Abraham Darby was born in the late 1600s in Wren's Nest in Woodsetton, Staffordshire, which is now part of Dudley.
He went on to develop a method of producing pig iron in a blast furnace fuelled by coke rather than charcoal.
This process marked a major step forward in the production of pig iron and made it possible to manufacture thin castings that could compete with brass in the manufacture of pots and other hollow ware.
He and his successors would also go on to have a major role in the industry of Coalbrookdale in Shropshire.
Now the artwork, completed by Steve Field, the borough artist for Dudley Council, has been installed at the junction of Sedgley Road and Birmingham New Road.
Councillor Adam Aston and former councillor Keiran Casey, a committee member of Woodsetton Charitable Trust, unveiled the metal sculpture.
Keiran said: "This sculpture is really a showcase in the are for the companies we still have in the Black Country and Dudley.
"The first Abraham Darby is known as the father of the Industrial Revolution and not many people realise he was born in the area.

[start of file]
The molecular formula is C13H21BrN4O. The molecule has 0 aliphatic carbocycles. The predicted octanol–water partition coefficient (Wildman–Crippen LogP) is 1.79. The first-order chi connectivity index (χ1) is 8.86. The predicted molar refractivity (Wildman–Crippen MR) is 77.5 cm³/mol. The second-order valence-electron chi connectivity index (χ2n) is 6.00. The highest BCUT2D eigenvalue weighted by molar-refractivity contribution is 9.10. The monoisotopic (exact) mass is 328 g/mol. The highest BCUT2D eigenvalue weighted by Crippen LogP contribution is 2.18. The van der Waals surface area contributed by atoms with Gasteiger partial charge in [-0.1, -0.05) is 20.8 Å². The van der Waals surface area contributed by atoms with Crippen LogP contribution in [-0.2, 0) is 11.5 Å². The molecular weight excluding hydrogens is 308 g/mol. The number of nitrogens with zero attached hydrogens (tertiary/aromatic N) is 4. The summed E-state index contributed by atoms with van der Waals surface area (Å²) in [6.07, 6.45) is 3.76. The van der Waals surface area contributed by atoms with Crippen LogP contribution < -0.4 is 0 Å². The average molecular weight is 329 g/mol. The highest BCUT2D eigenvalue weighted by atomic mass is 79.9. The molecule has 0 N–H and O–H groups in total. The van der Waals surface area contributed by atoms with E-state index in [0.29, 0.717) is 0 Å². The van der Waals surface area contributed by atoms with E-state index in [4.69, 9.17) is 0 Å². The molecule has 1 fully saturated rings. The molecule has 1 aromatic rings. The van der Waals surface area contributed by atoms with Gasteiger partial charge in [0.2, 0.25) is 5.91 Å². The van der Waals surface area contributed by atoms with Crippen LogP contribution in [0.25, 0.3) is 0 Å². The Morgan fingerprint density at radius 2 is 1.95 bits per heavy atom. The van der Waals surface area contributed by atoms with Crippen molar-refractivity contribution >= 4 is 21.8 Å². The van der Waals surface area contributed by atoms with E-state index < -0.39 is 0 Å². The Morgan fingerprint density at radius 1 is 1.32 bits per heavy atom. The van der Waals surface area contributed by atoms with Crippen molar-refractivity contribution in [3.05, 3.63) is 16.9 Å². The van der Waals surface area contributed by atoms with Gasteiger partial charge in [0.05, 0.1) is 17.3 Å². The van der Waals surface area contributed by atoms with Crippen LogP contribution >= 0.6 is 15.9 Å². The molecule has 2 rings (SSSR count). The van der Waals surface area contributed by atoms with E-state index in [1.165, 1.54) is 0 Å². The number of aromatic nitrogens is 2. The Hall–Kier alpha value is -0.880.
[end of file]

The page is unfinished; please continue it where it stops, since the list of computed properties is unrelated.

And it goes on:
"As far as we know there is no other memorial to him and I think the fact that he was born locally and what he achieved has largely not been noticed.
"The Trust has raised money for many projects locally such as improvements to green spaces and bridleways.
"Many companies wanted to be involved and have come forward to sponsor the memorial statue.
"If it had not been for Abraham Darby and his discovery then many companies might not have been around.
"The setting for the memorial is very prominent and this will act as a gateway to where Darby was born."